Description of the Carolina Wren
The Carolina Wren is a chunky little bird with a distinctive tail that stinks nearly straight up in the air. They have a large head and a barely distinguishable neck. In addition to their tails their distinctive slender, downward pointing bills make them easy to identify. Their bellies are a warm creamy orange color, while their backs and wings are a reddish brown, similar to cinnamon. Wrens are known for being quite boisterous with a large variety of songs, chatter and calls, however it is only the male Wren that does all of the singing.
Longevity and Molting of the Carolina Wren
The adult Carolina Wren will molt, or replace their plumage, in August and September, after they have raised their young for the year. The Carolina Wren is common in the Southeastern United States and does not migrate. Due to more mild winters they have spread to the north some, but they are not hardy enough to survive severe cold.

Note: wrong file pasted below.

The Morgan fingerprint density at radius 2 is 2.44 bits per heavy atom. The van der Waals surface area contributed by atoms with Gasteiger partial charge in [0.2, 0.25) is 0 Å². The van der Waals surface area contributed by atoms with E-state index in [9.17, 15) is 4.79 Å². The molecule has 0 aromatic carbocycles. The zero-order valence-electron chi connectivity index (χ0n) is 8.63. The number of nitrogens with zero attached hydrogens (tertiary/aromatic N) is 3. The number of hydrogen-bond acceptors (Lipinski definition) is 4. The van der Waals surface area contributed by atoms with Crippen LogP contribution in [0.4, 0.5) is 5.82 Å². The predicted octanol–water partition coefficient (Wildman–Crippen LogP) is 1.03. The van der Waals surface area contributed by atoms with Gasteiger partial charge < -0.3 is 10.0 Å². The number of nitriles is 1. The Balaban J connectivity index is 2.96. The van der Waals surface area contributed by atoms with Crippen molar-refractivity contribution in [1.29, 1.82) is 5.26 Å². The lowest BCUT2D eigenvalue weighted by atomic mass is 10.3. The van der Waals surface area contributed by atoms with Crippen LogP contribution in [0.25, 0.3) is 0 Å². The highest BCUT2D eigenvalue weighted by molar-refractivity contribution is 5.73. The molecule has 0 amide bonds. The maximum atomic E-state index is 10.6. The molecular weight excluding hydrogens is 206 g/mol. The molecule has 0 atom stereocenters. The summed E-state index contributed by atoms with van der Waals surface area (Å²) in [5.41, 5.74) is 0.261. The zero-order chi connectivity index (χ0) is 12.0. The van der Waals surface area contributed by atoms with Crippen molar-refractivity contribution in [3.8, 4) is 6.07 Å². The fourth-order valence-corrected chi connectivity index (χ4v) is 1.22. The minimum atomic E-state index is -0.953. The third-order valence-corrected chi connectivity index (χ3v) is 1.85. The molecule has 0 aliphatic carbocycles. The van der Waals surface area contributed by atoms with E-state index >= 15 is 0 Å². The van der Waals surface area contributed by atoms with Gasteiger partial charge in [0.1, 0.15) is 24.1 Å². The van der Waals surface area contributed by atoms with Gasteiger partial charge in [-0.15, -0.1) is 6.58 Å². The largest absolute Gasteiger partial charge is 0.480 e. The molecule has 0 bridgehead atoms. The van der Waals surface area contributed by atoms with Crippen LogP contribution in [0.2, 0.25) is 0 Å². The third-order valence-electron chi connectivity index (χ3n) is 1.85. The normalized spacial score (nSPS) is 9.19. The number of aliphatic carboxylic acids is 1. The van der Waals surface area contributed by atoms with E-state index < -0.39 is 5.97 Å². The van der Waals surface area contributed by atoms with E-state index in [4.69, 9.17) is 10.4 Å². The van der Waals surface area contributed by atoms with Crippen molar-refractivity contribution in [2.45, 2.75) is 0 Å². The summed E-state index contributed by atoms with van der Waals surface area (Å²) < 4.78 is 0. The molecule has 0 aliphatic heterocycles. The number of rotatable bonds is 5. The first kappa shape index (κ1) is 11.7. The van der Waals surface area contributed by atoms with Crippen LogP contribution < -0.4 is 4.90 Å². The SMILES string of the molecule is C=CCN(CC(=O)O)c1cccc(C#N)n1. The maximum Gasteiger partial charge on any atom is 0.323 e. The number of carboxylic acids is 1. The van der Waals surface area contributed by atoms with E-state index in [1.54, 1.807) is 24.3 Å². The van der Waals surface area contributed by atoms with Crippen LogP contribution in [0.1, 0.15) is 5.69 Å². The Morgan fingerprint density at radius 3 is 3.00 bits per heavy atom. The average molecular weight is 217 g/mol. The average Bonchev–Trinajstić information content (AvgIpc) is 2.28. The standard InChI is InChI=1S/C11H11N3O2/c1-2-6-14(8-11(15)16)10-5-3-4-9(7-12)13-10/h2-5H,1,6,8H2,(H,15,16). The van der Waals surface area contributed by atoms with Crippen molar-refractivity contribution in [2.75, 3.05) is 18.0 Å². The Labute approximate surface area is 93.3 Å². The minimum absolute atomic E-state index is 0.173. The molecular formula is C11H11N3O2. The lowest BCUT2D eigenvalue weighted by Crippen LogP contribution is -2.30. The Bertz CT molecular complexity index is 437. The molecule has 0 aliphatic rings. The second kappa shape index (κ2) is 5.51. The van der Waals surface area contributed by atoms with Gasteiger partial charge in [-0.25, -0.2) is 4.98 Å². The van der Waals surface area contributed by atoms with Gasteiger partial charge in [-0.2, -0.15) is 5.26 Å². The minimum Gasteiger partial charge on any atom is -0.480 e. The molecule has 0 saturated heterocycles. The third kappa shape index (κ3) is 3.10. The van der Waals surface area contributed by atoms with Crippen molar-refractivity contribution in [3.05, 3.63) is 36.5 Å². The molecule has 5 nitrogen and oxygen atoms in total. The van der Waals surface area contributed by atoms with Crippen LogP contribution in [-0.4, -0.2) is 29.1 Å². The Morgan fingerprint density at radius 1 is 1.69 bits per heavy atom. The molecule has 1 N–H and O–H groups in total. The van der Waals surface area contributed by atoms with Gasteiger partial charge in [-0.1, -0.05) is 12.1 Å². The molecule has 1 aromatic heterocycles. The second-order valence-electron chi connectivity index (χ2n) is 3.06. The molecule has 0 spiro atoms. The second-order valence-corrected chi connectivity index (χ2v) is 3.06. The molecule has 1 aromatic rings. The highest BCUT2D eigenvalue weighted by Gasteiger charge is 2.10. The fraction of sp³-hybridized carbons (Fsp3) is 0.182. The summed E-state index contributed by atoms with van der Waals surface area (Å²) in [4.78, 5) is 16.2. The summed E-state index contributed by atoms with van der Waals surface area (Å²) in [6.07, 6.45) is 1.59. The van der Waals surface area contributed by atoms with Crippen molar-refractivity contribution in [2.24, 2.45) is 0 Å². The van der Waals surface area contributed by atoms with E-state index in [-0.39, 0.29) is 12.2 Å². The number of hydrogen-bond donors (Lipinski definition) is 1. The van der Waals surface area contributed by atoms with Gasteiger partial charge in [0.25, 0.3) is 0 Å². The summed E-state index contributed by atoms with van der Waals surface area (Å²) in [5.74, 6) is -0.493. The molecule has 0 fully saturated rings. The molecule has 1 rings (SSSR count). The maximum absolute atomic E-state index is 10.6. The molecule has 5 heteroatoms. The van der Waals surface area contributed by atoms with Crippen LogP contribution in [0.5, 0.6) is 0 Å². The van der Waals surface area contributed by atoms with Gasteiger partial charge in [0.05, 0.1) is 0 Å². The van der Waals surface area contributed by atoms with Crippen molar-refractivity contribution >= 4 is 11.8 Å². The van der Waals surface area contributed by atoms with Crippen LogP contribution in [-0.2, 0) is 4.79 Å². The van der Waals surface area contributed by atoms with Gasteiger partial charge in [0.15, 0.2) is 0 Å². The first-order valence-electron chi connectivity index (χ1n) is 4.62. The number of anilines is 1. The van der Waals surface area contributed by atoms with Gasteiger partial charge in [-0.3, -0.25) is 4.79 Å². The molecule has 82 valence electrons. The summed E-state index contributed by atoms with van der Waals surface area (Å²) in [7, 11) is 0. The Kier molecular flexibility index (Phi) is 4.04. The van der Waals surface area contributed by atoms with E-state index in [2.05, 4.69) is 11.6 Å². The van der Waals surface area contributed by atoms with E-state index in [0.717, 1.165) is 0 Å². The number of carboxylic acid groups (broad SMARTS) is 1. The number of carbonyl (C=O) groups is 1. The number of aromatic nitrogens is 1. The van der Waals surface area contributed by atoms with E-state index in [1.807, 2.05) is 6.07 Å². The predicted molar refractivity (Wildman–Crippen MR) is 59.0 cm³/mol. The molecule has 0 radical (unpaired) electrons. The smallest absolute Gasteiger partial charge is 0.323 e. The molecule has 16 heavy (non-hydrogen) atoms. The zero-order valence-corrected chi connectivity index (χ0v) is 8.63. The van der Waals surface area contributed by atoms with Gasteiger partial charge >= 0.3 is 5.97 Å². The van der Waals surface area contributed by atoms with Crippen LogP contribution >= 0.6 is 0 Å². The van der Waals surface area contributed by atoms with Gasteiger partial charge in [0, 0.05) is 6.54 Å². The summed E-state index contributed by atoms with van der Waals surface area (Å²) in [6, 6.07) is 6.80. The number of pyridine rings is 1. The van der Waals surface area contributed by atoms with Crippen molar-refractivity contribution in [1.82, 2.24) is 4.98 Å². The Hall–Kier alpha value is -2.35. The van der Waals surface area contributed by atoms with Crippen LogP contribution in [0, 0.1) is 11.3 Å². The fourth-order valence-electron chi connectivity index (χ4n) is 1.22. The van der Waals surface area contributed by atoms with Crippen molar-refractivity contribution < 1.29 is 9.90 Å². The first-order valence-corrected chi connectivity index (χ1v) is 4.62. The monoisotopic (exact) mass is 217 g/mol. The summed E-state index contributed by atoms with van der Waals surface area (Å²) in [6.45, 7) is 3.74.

Family Life of the Carolina Wren
The Carolina Wren may pair up with a mate at any time during the year. They will stay together for the year and most will mate for life. Together they will build a nest that is often domed, the female will generally select a soft lining upon completion. They will have two to three clutches a season. Both parents are responsible for feeding the young and you may see them foraging as a family after the fledglings have left the nest.
What Do Carolina Wrens Eat?
Carolina Wrens enjoy almost anything that could be considered a bug. They will use their beaks to pull them from decaying logs or break larger insects apart for eating. They are also fans of Peanut Hearts and Sunflower Chips; Clinger’s Charms is sure to be a hit.